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Better Be Very Prepared

Meyer, who calls BCS a joke, has the Utes at 13-2 (3-0 against the Pac-10) since he arrived.

September 21, 2004|Chris Dufresne | Times Staff Writer

SALT LAKE CITY — Urban Meyer is commanding the game video with a remote control from his desk, flanked on his right by a half-empty bowl of cereal.

It's Sunday morning after a Saturday trip to Logan has produced a 48-6 dissection of rival Utah State, a victory that will raise Utah's standing to 3-0 overall and No. 14 in the national polls.

"Could you hit the light?" he says.

Meyer wants to show a visitor a version of his "spread" offense.

Only this setup involves his punt team.

Utah has the required seven men on the line of scrimmage, but they're spaced sideline to sideline, rendering the other team's punt-return team clueless.

This formation will have no bearing on the outcome of the game, yet, like everything else in the well-ordered world of what might be America's best young college coach, it serves a purpose.

"We just like to do stuff to bother people," Meyer says.

It seems to be working.

In less than two seasons, Meyer has taken Utah from relative football obscurity to national prominence with his intricate offense and firebrand frenzy.

Utah is bothering people, starting with Mountain West coaches.

After being picked to finish fifth in 2003, the Utes won their first outright conference title in 47 years.

Utah this year has a chance to become the first non-bowl championship series school to qualify for a major bowl. A non-BCS team must finish sixth or better in the final BCS standings to earn an automatic bid, 12th or better to be considered for one of two at-large spots.

Meyer is 13-2 since getting with the Utah program in December 2002 and has a better winning percentage against Pacific 10 conference foes the last two years -- he's 3-0 for 100% -- than USC's Pete Carroll, coach of the defending national co-champions.

Meyer is not only willing to take on the BCS, he is willing to meet it after school in the alley.

Blunt as a brick, Meyer calls the BCS "a joke."

He says, "There are teams across the country that haven't had a winning season in 20 years, and they're BCS?"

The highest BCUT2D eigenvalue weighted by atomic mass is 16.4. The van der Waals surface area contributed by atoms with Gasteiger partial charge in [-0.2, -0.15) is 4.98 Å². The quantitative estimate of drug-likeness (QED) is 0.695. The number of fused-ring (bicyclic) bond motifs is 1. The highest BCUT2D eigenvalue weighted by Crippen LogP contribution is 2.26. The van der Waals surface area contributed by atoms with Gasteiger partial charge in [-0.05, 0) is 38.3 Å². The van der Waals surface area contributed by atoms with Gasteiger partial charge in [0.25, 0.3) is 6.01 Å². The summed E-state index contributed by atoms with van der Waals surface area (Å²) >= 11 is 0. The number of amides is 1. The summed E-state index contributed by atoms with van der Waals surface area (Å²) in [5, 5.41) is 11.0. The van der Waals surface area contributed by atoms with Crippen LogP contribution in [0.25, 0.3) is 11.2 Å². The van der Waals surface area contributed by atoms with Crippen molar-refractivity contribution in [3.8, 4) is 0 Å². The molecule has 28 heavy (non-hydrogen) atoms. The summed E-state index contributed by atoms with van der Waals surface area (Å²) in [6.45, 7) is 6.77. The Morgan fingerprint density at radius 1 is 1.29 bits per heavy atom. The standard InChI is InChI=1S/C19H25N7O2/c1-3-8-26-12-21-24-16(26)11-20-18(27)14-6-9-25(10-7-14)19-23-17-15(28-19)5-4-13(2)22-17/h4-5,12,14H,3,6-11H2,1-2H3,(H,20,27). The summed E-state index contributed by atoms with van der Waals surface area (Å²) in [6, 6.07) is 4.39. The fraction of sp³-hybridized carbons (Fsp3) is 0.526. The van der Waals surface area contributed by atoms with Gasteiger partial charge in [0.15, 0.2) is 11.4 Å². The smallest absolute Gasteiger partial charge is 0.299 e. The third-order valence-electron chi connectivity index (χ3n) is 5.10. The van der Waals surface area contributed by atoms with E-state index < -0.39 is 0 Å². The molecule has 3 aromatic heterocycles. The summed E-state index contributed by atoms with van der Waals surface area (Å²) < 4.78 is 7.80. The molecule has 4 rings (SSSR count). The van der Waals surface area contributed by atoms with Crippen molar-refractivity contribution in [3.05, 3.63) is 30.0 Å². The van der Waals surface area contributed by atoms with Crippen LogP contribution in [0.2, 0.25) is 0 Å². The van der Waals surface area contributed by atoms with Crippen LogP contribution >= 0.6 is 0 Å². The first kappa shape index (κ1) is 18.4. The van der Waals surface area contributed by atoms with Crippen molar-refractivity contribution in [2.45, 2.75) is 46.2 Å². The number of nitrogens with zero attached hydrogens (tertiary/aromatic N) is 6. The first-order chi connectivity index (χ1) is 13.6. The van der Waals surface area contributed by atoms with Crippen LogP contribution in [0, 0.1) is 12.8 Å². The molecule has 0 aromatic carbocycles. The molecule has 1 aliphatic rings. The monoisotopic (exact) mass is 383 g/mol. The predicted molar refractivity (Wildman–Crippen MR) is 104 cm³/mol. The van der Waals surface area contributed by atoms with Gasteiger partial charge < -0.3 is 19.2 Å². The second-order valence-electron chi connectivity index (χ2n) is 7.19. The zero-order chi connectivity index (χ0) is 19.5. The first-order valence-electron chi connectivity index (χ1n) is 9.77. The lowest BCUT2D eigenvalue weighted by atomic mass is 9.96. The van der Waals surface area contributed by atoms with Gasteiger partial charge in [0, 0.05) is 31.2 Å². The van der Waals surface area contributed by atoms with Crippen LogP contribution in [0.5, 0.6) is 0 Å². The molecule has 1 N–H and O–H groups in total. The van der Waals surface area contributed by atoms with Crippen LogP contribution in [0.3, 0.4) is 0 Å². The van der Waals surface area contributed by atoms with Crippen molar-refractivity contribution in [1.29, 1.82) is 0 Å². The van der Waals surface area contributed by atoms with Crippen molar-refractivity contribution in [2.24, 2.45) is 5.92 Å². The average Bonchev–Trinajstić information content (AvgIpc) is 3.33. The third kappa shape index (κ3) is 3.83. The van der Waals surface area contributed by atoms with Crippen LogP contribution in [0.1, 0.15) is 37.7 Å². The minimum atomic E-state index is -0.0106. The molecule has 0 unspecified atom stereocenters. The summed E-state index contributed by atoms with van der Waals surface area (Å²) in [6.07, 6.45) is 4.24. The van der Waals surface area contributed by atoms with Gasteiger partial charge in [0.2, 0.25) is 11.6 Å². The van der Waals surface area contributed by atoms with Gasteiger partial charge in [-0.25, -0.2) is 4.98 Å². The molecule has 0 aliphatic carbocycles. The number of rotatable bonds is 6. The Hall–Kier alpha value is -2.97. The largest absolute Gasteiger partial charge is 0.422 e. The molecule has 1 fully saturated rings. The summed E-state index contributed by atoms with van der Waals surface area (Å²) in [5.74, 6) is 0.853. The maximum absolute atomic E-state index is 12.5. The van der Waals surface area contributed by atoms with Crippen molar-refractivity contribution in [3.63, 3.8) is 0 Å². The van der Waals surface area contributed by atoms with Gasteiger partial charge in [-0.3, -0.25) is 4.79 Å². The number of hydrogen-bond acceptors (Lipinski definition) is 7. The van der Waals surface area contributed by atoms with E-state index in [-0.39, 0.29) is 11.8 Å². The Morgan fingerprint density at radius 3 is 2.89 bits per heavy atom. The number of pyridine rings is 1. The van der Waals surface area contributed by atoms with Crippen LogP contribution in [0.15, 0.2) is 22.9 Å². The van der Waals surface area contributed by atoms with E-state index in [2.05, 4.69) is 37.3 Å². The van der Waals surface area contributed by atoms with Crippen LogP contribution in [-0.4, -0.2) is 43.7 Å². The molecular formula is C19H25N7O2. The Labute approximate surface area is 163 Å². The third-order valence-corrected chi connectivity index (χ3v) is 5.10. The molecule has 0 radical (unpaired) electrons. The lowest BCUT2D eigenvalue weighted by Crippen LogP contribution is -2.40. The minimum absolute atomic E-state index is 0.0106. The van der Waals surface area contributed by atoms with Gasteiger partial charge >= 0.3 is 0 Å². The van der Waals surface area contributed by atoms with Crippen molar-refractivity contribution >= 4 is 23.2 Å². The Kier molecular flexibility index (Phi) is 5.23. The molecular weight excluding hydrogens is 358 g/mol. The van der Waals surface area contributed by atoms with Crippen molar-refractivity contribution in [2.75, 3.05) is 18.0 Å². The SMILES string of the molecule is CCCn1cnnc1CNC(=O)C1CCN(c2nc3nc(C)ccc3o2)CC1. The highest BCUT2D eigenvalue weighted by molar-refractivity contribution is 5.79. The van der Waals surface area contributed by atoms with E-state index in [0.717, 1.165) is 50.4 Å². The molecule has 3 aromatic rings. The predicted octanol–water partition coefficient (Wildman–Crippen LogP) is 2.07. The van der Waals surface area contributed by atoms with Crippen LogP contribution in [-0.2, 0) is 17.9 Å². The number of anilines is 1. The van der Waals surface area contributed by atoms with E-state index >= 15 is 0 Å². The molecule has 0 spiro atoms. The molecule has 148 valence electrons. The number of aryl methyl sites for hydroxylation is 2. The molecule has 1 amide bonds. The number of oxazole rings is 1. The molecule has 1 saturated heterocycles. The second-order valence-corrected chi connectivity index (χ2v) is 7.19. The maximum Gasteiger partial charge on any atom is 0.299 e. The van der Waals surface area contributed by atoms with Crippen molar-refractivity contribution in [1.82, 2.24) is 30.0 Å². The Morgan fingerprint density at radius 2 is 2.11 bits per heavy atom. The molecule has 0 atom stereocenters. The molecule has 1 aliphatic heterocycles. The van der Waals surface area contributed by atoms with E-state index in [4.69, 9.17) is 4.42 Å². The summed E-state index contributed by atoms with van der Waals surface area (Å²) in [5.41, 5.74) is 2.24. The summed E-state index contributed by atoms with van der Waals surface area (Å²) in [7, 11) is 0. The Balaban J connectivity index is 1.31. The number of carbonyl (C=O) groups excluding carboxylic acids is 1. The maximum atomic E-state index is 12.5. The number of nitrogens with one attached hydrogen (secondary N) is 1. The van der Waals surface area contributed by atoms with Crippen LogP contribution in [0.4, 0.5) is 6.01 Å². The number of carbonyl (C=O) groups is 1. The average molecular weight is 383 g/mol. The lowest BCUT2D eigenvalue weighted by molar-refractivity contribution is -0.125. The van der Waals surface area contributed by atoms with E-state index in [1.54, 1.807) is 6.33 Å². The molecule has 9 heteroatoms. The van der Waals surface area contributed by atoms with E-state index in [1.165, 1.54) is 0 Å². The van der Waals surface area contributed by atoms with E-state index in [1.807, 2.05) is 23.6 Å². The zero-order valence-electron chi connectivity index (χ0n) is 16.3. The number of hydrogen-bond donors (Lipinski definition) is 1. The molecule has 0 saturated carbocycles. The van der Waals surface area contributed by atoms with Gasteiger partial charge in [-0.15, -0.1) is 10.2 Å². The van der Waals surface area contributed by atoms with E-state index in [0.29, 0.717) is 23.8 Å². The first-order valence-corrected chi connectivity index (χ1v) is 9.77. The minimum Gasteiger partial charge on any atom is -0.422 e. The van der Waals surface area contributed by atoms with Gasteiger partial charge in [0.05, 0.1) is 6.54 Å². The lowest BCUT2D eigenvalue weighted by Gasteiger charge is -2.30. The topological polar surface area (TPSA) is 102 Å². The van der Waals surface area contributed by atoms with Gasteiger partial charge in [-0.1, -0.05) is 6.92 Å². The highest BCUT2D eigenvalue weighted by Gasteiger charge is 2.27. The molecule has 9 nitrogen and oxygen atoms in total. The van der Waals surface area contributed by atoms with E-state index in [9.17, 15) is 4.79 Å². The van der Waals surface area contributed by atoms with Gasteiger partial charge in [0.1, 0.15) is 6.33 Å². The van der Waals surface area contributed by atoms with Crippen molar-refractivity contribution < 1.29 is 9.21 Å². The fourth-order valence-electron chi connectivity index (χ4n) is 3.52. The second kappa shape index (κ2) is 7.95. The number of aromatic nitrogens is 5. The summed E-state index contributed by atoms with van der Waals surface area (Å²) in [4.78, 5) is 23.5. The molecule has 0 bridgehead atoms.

He coaches in the Mountain West, not among the six major conferences -- plus Notre Dame -- that make up the BCS.

Meyer says: "I'd like the commissioner from whatever [BCS] conference to tell my quarterback [Alex Smith] he doesn't have the same opportunity as his ... when my guy is a better student, a better football player and he's on a better team."


You might be able to light Ogden just by hooking wires to Meyer's head.

He's everything you'd want to be at 40: on top of his game, happily married with three kids, well-compensated and looking to knock heads.

He arrived in Salt Lake and scared the Ute-know-what out of players returning from Ron McBride's 2002 team, which finished 5-6.

You might call Meyer Mr. Minutiae. He hired a top-shelf staff, which was assigned to keep detailed books on the players: what they liked to eat, wear, read.

Meyer and staff went to church with players, led them in weight workouts.

"He's different, very different, but in a good way," Utah's offensive coordinator Mike Stanford, a onetime assistant coach at USC and Notre Dame, says of Meyer.

Sanford says he has never worked for a coach who drives his players the way Meyer does.

Meyer explains that you can jump down a player's throat at a practice only if he knows you're also going to be there for him afterward.

Smith, the team's star junior quarterback, says getting used to Meyer took time.

"This team really found out what it was like to work when he got here," Smith said. "Work off the field and work on the field. It was work everywhere. He's a perfectionist, and he demands that. And he demands that in all areas of life. He demanded we go to class, demanded that we got good grades, he demanded everything."

As this Utah mystery continues to unfold, a lingering question remains:

How in the name of Salt Lake did Meyer end up at Utah, a school that has produced two consensus All-Americans in 110 years and only a few names you'd recognize: Lee Grosscup, Scott Mitchell, Jamal Anderson, Steve Smith, Kevin Dyson, Mike Anderson?

Utah has had five first-round NFL draft choices. The University of Miami produced six first-round picks -- last year.

Meyer confesses, "I certainly didn't wake up dreaming of Utah."

He says he was "shocked" to learn last year's conference title was the school's first outright championship since the 1950s.

"I think they thought it was a basketball school for years," he said.

Meyer was raised in startling contrast, in the small town of Ashtabula, Ohio, steeped in Catholicism and the gridiron gospel according to Woody Hayes and Earle Bruce.

When Meyer got his head-coaching break at 36, at Bowling Green in 2001, and turned the Falcons downside-up in one season, friends told Meyer to bide his time for the Notre Dame job or a Big Ten opening.

Notre Dame might have missed the boat when it bypassed Meyer, a former Irish assistant coach under Lou Holtz and Bob Davie.

And Meyer says he wasn't going to take just any Big Ten job.

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